It's alarming that the rifle used in the sniper shootings in the Washington, D.C., area has been traced to a Tacoma gun shop, which apparently has no record of its sale. What should be even more alarming are the restraints under which regulators of commercial firearms sales operate. "If we had prior violations that exceeded the industry standard, we would not be in business," said Brian Borgelt, owner of Bull's Eye Shooter Supply, the store to which the Bushmaster... (

Read More: Seattle Post-Intelligencer


United States

31 October 2002

New York Times, Opinion

John Muhammad and Lee Malvo are accused of killing 10 people during their terrifying three-week sniping spree in and around Washington. On Monday a student at the University of Arizona carried five handguns and a couple of hundred rounds of ammunition into a nursing school and proceeded to kill three of his teachers and himself. In Nashville federal authorities announced this week that they will seek the death penalty against three drug traffickers accused of... (

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United States

31 October 2002

News & Observer (North Carolina), Opinion

Sniper suspect John Allen Muhammad's combined history of domestic violence and gun possession is shining a new light on an old problem: how to enforce federal gun laws at the local level. Under federal law, people charged with domestic violence and subject to restraining orders not only are prohibited from possessing and purchasing firearms but also are supposed to surrender their weapons during the restraining order, or after conviction. Unfortunately, there's a big... (

Read More: News & Observer (North Carolina)



31 October 2002

Age (Melbourne), Opinion

Taking away people's guns simply removes a deterrent to crime, writes John Whitley. Dr Lee Gordon-Brown and the others involved in subduing and disarming Huan Xiang, the alleged perpetrator in the Monash University shooting, have rightly been celebrated as heroes. According to paramedic Paul Howells, quoted in The Age: "The people on the floor at the time were just unbelievable. They definitely saved lives." But the implications of this seem to have been lost on Prime... (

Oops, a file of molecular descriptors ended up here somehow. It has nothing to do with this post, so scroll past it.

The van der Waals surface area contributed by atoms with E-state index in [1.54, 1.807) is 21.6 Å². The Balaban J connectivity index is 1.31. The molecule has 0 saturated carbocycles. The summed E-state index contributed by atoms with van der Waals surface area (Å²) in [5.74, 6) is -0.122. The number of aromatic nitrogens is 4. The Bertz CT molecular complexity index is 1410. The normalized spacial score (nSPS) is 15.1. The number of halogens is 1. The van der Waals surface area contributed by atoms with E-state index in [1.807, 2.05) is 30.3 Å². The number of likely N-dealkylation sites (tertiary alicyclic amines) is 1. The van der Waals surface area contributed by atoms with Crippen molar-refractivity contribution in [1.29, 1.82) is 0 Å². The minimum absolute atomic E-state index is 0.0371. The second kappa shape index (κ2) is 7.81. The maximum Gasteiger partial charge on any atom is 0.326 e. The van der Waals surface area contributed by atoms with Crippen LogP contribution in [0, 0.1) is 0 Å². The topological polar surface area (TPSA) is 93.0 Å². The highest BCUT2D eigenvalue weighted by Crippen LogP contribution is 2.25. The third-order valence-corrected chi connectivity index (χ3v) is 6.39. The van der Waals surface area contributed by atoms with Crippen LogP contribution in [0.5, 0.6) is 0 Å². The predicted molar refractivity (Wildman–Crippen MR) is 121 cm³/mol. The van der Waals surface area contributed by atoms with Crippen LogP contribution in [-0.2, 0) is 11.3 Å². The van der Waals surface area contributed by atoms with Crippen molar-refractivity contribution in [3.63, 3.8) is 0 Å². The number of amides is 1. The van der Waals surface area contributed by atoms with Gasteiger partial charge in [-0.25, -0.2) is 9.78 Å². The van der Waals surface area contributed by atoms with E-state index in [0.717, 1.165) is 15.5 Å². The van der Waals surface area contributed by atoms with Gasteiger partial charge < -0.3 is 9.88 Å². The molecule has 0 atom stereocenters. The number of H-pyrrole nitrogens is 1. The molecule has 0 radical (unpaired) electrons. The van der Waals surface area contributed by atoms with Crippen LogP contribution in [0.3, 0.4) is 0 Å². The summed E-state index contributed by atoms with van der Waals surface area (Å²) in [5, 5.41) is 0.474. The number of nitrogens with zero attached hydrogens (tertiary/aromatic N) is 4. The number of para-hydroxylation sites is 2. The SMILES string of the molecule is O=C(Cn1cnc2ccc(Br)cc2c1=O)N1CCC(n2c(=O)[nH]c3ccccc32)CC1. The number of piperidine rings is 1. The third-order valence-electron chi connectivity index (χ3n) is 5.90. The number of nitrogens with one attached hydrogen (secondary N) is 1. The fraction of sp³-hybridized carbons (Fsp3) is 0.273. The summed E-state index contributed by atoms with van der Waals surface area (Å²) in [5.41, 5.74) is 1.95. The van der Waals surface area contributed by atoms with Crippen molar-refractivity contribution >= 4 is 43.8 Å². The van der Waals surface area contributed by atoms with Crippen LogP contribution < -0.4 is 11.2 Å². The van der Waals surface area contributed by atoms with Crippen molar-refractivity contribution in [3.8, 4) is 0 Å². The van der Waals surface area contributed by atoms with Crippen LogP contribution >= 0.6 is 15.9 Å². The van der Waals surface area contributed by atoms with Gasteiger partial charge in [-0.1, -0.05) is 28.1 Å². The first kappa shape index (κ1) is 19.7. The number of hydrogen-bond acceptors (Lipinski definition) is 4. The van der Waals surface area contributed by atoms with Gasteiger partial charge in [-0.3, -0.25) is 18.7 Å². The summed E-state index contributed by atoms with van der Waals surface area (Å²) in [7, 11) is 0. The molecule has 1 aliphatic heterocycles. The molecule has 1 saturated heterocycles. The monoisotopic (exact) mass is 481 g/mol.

Read More: Age (Melbourne)


United Kingdom

31 October 2002

Mirror (UK)

The blood was barely dry on the sidewalks in and around Washington DC when 18-year-old Daniel Fears shot two people dead and wounded eight others in Oklahoma because a neighbour criticised his driving. Hapless pundits were still unravelling the murderous motives of the sniper killings when Robert Flores, 41, gunned down three professors at an Arizona nursing school then turned the weapon on himself because he'd failed his course. And Thriller Killer suspects John... (

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United States

31 October 2002

CBS News (USA)

TUCSON, Arizona — The National Rifle Association and its high-profile leader Charlton Heston went ahead with a rally here Wednesday, two days after a flunking student who collected guns shot three professors to death before killing himself. An estimated 700 people attended the rally at the Tucson Convention Center, about four miles from the University of Arizona's nursing school, where Monday's shootings took place. NRA Chief Executive Officer Wayne LaPierre... (

Read More: CBS News (USA)